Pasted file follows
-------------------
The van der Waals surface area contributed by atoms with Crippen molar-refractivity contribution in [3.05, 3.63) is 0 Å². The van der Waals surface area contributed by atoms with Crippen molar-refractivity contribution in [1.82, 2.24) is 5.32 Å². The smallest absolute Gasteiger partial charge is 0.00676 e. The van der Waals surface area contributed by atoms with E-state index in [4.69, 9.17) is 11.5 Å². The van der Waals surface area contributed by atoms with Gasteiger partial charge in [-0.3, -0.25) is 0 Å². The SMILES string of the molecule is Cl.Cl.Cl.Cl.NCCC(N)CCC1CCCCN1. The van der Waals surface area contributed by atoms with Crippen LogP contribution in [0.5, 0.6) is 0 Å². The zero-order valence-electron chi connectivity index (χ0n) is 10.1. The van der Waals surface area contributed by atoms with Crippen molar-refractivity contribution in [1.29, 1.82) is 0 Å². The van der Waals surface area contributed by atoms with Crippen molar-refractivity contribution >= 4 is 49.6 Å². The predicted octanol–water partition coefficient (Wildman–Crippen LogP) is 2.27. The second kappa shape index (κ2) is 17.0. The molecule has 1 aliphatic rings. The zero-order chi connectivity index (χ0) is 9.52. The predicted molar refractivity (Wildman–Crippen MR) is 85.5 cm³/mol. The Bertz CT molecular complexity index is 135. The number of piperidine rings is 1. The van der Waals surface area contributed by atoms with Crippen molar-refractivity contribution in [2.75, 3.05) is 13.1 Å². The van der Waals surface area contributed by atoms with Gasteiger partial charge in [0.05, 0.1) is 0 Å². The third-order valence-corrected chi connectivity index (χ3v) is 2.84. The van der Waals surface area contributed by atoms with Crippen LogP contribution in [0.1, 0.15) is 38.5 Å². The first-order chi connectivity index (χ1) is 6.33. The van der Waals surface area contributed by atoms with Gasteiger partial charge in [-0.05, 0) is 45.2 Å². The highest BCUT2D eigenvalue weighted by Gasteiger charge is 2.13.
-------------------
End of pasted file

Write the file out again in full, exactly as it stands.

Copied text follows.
The van der Waals surface area contributed by atoms with Crippen molar-refractivity contribution in [3.05, 3.63) is 0 Å². The van der Waals surface area contributed by atoms with Crippen molar-refractivity contribution in [1.82, 2.24) is 5.32 Å². The smallest absolute Gasteiger partial charge is 0.00676 e. The van der Waals surface area contributed by atoms with E-state index in [4.69, 9.17) is 11.5 Å². The van der Waals surface area contributed by atoms with Gasteiger partial charge in [-0.3, -0.25) is 0 Å². The SMILES string of the molecule is Cl.Cl.Cl.Cl.NCCC(N)CCC1CCCCN1. The van der Waals surface area contributed by atoms with Crippen LogP contribution in [0.5, 0.6) is 0 Å². The zero-order valence-electron chi connectivity index (χ0n) is 10.1. The van der Waals surface area contributed by atoms with Crippen molar-refractivity contribution in [1.29, 1.82) is 0 Å². The van der Waals surface area contributed by atoms with Crippen molar-refractivity contribution >= 4 is 49.6 Å². The predicted octanol–water partition coefficient (Wildman–Crippen LogP) is 2.27. The second kappa shape index (κ2) is 17.0. The molecule has 1 aliphatic rings. The zero-order chi connectivity index (χ0) is 9.52. The predicted molar refractivity (Wildman–Crippen MR) is 85.5 cm³/mol. The Bertz CT molecular complexity index is 135. The number of piperidine rings is 1. The van der Waals surface area contributed by atoms with Crippen molar-refractivity contribution in [2.75, 3.05) is 13.1 Å². The van der Waals surface area contributed by atoms with Gasteiger partial charge in [0.05, 0.1) is 0 Å². The third-order valence-corrected chi connectivity index (χ3v) is 2.84. The van der Waals surface area contributed by atoms with Crippen LogP contribution in [0.1, 0.15) is 38.5 Å². The first-order chi connectivity index (χ1) is 6.33. The van der Waals surface area contributed by atoms with Gasteiger partial charge in [-0.05, 0) is 45.2 Å². The highest BCUT2D eigenvalue weighted by Gasteiger charge is 2.13.